Harkesh was full of stories and told of a story of the World's Youngest CEO, Suhas Gopinath who started his business at 13, and made a tempting offer by an established US corporate to sell his business in exchange for a life time job, paid up eduction at a leading school in the US, paid up accommodation etc etc. He was 14 years old. He turned it down, built his company. Globals Inc is now worth hundreds of millions of dollars. He's 27.

Harkesh could've spoken for hours more about India's "technology-led economic growth strategy". I got to spend more time with him later and we agreed we need to get African entrepreneurs exposed to the India start-up scene more. Watch this space!

In my submission I advocated for two main items.

Firstly, we need to realize that not all Africans are going to be entrepreneurs. Many will be in business, mostly at an informal level as a means of earning a living, and driven by a survivalist outlook. I think this is what they mean by SME's. Then there are entrepreneurs. They may start out as SME's but they aspire for more, they want more, they want to scale their businesses and ideas to global proportions. They are not large in number. They are a special few. Yes, I do think we need to always work on uplift ALL of our people, but we must also embrace the fact that to do this also requires us to support, at scale, the few exceptional individuals who can change the world, and back them unapologetically. In my experience, it's a few exceptional individuals who have the ability to change the world. We lose them when we insist on a communal approach.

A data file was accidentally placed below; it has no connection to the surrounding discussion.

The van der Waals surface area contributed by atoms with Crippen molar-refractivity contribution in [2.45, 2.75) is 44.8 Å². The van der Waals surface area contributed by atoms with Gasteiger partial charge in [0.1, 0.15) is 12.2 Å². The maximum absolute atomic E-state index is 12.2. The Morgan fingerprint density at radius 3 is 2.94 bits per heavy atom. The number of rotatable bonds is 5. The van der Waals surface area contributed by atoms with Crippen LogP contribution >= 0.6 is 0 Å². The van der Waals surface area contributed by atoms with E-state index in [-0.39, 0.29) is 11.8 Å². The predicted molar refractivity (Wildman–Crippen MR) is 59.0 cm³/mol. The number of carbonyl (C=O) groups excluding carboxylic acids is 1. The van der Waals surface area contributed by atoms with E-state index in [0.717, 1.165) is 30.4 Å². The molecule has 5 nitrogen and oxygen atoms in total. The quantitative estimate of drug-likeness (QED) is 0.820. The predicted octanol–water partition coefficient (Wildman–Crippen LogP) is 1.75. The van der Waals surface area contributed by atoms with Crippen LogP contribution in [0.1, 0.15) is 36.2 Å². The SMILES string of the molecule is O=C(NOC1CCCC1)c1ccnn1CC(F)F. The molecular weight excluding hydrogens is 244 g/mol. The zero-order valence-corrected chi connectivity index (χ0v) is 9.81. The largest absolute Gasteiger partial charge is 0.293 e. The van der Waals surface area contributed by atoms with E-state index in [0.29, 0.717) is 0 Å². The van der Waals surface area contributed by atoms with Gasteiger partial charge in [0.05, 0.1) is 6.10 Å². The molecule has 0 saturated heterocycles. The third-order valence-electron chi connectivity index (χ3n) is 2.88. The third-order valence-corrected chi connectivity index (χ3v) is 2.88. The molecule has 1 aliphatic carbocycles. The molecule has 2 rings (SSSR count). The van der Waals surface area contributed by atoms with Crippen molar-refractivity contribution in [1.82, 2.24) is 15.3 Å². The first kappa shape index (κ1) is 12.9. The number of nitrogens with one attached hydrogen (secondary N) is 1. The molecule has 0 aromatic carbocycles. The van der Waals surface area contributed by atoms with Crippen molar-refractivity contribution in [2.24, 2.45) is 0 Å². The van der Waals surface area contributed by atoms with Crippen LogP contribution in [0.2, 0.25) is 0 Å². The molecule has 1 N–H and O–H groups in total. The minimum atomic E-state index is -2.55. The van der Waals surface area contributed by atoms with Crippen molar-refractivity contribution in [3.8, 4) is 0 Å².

Secondly, of all the challenges that face entrepreneurs, I think access to early stage finance is number one. Until we find a solution to this, we will forever struggle to see entrepreneurship flourish in our continent. Banks are not geared for such funding. It's equity, it's risky, it's early stage, it's unsecured - all this doesn't work for a bank. We have a unique opportunity to put together an angel investor scheme of sorts that will, in return for equity, support high-impact entrepreneurs with seed capital and mentorship.